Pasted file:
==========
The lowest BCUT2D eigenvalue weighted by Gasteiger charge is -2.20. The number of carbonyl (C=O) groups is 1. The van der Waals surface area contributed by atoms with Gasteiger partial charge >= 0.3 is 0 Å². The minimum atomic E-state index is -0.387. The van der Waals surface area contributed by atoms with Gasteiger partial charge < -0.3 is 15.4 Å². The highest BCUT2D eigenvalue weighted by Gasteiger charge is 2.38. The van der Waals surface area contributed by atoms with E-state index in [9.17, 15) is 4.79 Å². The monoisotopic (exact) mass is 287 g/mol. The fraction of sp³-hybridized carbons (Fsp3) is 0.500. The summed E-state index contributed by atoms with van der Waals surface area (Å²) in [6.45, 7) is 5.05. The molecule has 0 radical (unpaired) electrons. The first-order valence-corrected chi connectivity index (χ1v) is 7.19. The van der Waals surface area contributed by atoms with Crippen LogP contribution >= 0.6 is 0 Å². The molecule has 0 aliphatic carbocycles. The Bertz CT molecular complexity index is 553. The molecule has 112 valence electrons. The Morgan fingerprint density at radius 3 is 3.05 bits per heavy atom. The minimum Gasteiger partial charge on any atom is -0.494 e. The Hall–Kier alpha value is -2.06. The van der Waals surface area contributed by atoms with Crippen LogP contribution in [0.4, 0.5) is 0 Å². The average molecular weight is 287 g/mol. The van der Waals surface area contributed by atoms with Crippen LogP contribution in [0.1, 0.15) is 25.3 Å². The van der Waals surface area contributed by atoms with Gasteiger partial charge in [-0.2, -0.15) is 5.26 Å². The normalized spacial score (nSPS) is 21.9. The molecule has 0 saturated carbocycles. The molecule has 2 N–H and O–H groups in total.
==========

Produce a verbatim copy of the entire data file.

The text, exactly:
The lowest BCUT2D eigenvalue weighted by Gasteiger charge is -2.20. The number of carbonyl (C=O) groups is 1. The van der Waals surface area contributed by atoms with Gasteiger partial charge >= 0.3 is 0 Å². The minimum atomic E-state index is -0.387. The van der Waals surface area contributed by atoms with Gasteiger partial charge < -0.3 is 15.4 Å². The highest BCUT2D eigenvalue weighted by Gasteiger charge is 2.38. The van der Waals surface area contributed by atoms with E-state index in [9.17, 15) is 4.79 Å². The monoisotopic (exact) mass is 287 g/mol. The fraction of sp³-hybridized carbons (Fsp3) is 0.500. The summed E-state index contributed by atoms with van der Waals surface area (Å²) in [6.45, 7) is 5.05. The molecule has 0 radical (unpaired) electrons. The first-order valence-corrected chi connectivity index (χ1v) is 7.19. The van der Waals surface area contributed by atoms with Crippen LogP contribution >= 0.6 is 0 Å². The molecule has 0 aliphatic carbocycles. The Bertz CT molecular complexity index is 553. The molecule has 112 valence electrons. The Morgan fingerprint density at radius 3 is 3.05 bits per heavy atom. The minimum Gasteiger partial charge on any atom is -0.494 e. The Hall–Kier alpha value is -2.06. The van der Waals surface area contributed by atoms with Crippen LogP contribution in [0.4, 0.5) is 0 Å². The average molecular weight is 287 g/mol. The van der Waals surface area contributed by atoms with Crippen LogP contribution in [0.1, 0.15) is 25.3 Å². The van der Waals surface area contributed by atoms with Gasteiger partial charge in [-0.2, -0.15) is 5.26 Å². The normalized spacial score (nSPS) is 21.9. The molecule has 0 saturated carbocycles. The molecule has 2 N–H and O–H groups in total.